17 Delicious Millet Recipes That Make the Best of This Ancient Grain (2024)


17 Delicious Millet Recipes That Make the Best of This Ancient Grain (1)

By Sarah Ashley

Published Jun 4, 2020

Additional reporting by

Taryn Pire

Millet isn't a bad haircut. It's an ancient grain that you might never have heard of, but will soon be obsessed with. It's naturally gluten-free, it has a texture more akin to couscous than rice or quinoa and it’s way more flavorful—its natural aroma and nutty flavor work well with tons of ingredients. Plus, pretty much anyone can prepare it. Here are 17 of our favorite millet recipes to add to your lineup.

The Benefits of Eating Millet

This healthy grain has a mild taste, so it’s easy to dress up with veggies, herbs and proteins. Like most grains, it can pair with just about anything, but has a nuttier, more flavorful taste. Millet is not only gluten-free, but also rich in fiber (we’re talking 9 grams per serving), magnesium and phosphorous, which helps repair body tissue. Plus, it cooks in less than a half hour thanks to its small size. Once boiled though, it’ll nearly quadruple in size.

How to Cook Millet

Cooking millet is as simple as cooking quinoa or rice. Here’s a quick guide:

  • Sauté 1 cup dry millet and a drizzle of olive oil in a medium saucepan over low heat until you smell a slightly nutty aroma. (You can skip this step and just add the millet to boiling water instead, but this helps make the finished product more robust in flavor.)
  • Add 2 cups water and raise the heat to medium.
  • Add salt to taste. Only use a pinch if you’re going to be topping the millet with a salty protein, stew or sauce.
  • Bring the pot to a boil, cover and reduce to a simmer for about 25 minutes.
  • Once the millet is done cooking, it will be tender and the individual grains will look enlarged. Remove the lid, fluff it with a fork and turn off the heat. Serve when it’s cool enough to eat.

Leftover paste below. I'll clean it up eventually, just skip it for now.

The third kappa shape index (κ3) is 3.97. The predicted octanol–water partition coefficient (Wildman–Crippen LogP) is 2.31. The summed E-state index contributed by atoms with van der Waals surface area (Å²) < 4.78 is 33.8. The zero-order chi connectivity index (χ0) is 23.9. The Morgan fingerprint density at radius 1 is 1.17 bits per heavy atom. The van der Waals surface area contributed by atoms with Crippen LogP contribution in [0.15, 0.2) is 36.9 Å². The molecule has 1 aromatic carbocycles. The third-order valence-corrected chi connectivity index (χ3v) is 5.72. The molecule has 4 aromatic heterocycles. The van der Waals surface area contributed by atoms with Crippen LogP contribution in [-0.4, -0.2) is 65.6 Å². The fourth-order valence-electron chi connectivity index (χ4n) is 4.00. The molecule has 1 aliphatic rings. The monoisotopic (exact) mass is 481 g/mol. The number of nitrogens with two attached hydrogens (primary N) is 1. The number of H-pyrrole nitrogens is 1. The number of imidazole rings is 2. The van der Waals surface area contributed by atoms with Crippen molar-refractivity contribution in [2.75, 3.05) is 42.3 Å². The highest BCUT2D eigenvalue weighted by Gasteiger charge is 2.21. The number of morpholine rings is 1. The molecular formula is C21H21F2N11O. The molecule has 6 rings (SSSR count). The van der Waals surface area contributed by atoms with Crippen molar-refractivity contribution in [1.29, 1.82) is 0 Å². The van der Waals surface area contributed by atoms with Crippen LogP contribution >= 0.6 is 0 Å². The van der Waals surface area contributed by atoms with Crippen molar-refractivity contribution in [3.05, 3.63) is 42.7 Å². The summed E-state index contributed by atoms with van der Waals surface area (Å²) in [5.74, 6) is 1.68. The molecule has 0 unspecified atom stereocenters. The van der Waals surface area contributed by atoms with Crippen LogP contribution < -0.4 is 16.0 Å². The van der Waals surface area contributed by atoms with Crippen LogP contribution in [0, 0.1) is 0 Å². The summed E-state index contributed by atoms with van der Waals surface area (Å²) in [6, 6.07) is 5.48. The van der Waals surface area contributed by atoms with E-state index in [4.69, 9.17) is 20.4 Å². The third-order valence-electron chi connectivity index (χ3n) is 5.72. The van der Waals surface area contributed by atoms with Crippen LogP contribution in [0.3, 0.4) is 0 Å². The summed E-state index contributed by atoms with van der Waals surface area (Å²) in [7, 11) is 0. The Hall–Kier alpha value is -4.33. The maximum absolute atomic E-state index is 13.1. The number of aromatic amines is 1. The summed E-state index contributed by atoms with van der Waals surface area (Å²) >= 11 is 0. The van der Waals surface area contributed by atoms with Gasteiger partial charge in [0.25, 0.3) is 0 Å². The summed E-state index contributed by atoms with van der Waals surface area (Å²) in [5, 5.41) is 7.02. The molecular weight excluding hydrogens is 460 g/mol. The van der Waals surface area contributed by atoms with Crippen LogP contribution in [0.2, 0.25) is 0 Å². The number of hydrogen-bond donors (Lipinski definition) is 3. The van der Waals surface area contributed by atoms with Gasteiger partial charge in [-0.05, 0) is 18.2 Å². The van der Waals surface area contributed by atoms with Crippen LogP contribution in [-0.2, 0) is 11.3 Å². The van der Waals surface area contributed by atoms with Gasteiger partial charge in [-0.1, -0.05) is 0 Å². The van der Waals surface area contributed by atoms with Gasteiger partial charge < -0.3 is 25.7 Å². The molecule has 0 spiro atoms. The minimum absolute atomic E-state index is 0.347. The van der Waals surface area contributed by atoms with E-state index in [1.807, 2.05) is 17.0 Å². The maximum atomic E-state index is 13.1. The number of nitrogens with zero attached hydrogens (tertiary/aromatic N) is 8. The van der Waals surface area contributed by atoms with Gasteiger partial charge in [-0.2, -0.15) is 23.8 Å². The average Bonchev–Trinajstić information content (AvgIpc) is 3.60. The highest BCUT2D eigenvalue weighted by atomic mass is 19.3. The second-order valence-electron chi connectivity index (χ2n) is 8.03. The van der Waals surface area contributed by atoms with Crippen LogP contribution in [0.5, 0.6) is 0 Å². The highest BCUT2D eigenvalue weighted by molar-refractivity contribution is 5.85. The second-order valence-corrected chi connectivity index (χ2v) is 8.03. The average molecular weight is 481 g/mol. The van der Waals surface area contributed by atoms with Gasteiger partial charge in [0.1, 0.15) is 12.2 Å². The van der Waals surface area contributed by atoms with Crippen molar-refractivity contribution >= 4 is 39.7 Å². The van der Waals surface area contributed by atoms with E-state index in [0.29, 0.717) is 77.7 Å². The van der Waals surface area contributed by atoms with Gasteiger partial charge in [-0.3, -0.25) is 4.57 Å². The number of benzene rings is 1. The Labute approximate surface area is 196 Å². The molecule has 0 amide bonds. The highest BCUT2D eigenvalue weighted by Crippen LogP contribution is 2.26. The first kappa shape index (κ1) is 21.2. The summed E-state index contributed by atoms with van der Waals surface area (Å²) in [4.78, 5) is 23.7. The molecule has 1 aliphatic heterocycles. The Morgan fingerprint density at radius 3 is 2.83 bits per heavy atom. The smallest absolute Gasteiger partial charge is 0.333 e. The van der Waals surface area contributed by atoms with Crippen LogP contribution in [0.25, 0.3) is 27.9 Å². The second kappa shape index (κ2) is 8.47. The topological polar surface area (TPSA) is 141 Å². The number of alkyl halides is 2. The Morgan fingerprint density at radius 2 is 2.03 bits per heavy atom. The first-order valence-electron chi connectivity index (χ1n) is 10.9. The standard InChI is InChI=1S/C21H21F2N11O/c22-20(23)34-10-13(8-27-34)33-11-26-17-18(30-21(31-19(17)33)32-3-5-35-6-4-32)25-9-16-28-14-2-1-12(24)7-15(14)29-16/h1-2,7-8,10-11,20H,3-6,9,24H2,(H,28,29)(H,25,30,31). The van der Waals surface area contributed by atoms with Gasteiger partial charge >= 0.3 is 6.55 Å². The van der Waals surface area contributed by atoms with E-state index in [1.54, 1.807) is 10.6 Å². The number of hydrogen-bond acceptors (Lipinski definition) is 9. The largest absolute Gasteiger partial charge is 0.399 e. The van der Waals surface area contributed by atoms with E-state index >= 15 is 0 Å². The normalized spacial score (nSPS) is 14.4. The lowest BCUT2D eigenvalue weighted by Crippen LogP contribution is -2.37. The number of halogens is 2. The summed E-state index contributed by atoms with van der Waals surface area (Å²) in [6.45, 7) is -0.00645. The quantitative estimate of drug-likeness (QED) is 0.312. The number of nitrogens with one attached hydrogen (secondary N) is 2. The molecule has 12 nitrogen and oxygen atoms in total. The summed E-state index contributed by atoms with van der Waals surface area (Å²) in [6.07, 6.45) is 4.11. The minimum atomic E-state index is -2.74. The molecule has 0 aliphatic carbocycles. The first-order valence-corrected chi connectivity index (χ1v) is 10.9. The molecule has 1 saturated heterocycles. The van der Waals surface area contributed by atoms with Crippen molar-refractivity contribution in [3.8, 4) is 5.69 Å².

30 Warm and Cozy Grain Bowls to Make This Winter

Photo: Michael Marquand/Styling: Jodi Moreno

1. Harissa Chickpea Stew With Eggplant And Millet

Jodi Moreno’s stew is a dinnertime win. Eggplant can be a finicky vegetable to cook with, but this dish makes it easy and delicious. The millet will soak up the harissa paste, infusing every bite with North African chili and notes of cumin, coriander and garlic.

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Photo: Liz Andrew/Styling: Erin McDowell

2. Summer Millet Salad

With Havarti cheese, cherry tomatoes, scallions, ample lemon juice and parsley, this is a refreshing starter for any dinner party. Serve it with a bottle of rosé.

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3. Millet And Black Lentil Stuffed Delicata Squash

Bookmark this one for Thanksgiving, or any event that calls for a unique take on a squash dish. It’s a vegan recipe that's jam-packed with nutritious earthy flavors like tamari and black lentil.

4. Vegetarian Stuffed Butternut Squash With Millet, Mushrooms And Kale Pesto

We love that Bojon Gourmet calls butternut squash a “vessel” for this millet, mushroom and kale pesto mash. Who would turn down a bowl of those ingredients cooked up with onion, thyme, goat cheese and Gruyère? And if you get to eat the bowl as you go? *Chef's kiss.*

5. Millet Veggie Burgers

Where there’s a delicious grain, there’s a way to turn it into a veggie burger. Since millet has a little more flavor than quinoa or rice, it makes an exciting substitute. This recipe also calls for plenty of actual vegetables (aromatics like celery, onion, carrot and peppery arugula), so you’re getting tons of good stuff in one patty.

6. Morning Grain Bowls With Millet

So, you pretty much have free rein when it comes to morning grain bowls. Whatever berries, nuts or toppings you want are fair game. What we love about these options are the creative combinations of pumpkin and maple syrup, coconut and goji berries and banana with tahini.

7. Roasted Cauliflower And Artichoke Millet Grain Bowl

Grain bowls in the mornin’, grain bowls in the evenin’, grain bowls at suppertime. You can have grain bowls anytime, but don’t let your taste buds get bored. Try this roasted veggie version that mingles lots of bold ingredients, like artichokes and lemon zest.

8. Bright And Bold Millet Tabbouleh